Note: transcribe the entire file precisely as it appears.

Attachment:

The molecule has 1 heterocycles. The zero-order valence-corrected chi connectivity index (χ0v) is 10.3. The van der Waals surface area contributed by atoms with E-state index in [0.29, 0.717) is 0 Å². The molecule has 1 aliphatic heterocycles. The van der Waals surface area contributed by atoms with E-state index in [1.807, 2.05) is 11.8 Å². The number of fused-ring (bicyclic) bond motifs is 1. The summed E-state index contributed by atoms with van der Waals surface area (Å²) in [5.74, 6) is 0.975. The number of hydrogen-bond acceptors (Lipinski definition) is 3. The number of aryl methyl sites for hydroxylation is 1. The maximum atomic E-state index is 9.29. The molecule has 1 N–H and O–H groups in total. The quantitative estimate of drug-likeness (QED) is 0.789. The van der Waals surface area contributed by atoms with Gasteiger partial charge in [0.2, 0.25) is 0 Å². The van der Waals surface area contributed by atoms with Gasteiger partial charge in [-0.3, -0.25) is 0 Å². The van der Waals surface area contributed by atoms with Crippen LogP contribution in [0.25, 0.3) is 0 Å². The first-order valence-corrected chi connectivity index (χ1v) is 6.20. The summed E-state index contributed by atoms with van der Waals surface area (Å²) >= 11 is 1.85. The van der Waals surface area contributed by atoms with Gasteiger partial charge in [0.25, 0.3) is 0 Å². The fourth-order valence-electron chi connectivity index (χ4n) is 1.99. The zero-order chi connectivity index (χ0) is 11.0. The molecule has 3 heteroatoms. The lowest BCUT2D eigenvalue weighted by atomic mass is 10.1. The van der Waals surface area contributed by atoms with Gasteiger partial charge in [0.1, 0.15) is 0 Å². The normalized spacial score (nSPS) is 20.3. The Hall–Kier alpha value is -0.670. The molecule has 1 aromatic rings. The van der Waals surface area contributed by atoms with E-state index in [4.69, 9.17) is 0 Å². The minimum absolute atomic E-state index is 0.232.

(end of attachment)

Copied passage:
The molecule has 1 heterocycles. The zero-order valence-corrected chi connectivity index (χ0v) is 10.3. The van der Waals surface area contributed by atoms with E-state index in [0.29, 0.717) is 0 Å². The molecule has 1 aliphatic heterocycles. The van der Waals surface area contributed by atoms with E-state index in [1.807, 2.05) is 11.8 Å². The number of fused-ring (bicyclic) bond motifs is 1. The summed E-state index contributed by atoms with van der Waals surface area (Å²) in [5.74, 6) is 0.975. The number of hydrogen-bond acceptors (Lipinski definition) is 3. The number of aryl methyl sites for hydroxylation is 1. The maximum atomic E-state index is 9.29. The molecule has 1 N–H and O–H groups in total. The quantitative estimate of drug-likeness (QED) is 0.789. The van der Waals surface area contributed by atoms with Gasteiger partial charge in [0.2, 0.25) is 0 Å². The van der Waals surface area contributed by atoms with Gasteiger partial charge in [-0.3, -0.25) is 0 Å². The van der Waals surface area contributed by atoms with Crippen LogP contribution in [0.25, 0.3) is 0 Å². The first-order valence-corrected chi connectivity index (χ1v) is 6.20. The summed E-state index contributed by atoms with van der Waals surface area (Å²) >= 11 is 1.85. The van der Waals surface area contributed by atoms with Gasteiger partial charge in [0.25, 0.3) is 0 Å². The fourth-order valence-electron chi connectivity index (χ4n) is 1.99. The zero-order chi connectivity index (χ0) is 11.0. The molecule has 3 heteroatoms. The lowest BCUT2D eigenvalue weighted by atomic mass is 10.1. The van der Waals surface area contributed by atoms with Gasteiger partial charge in [0.1, 0.15) is 0 Å². The normalized spacial score (nSPS) is 20.3. The Hall–Kier alpha value is -0.670. The molecule has 1 aromatic rings. The van der Waals surface area contributed by atoms with E-state index in [4.69, 9.17) is 0 Å². The minimum absolute atomic E-state index is 0.232.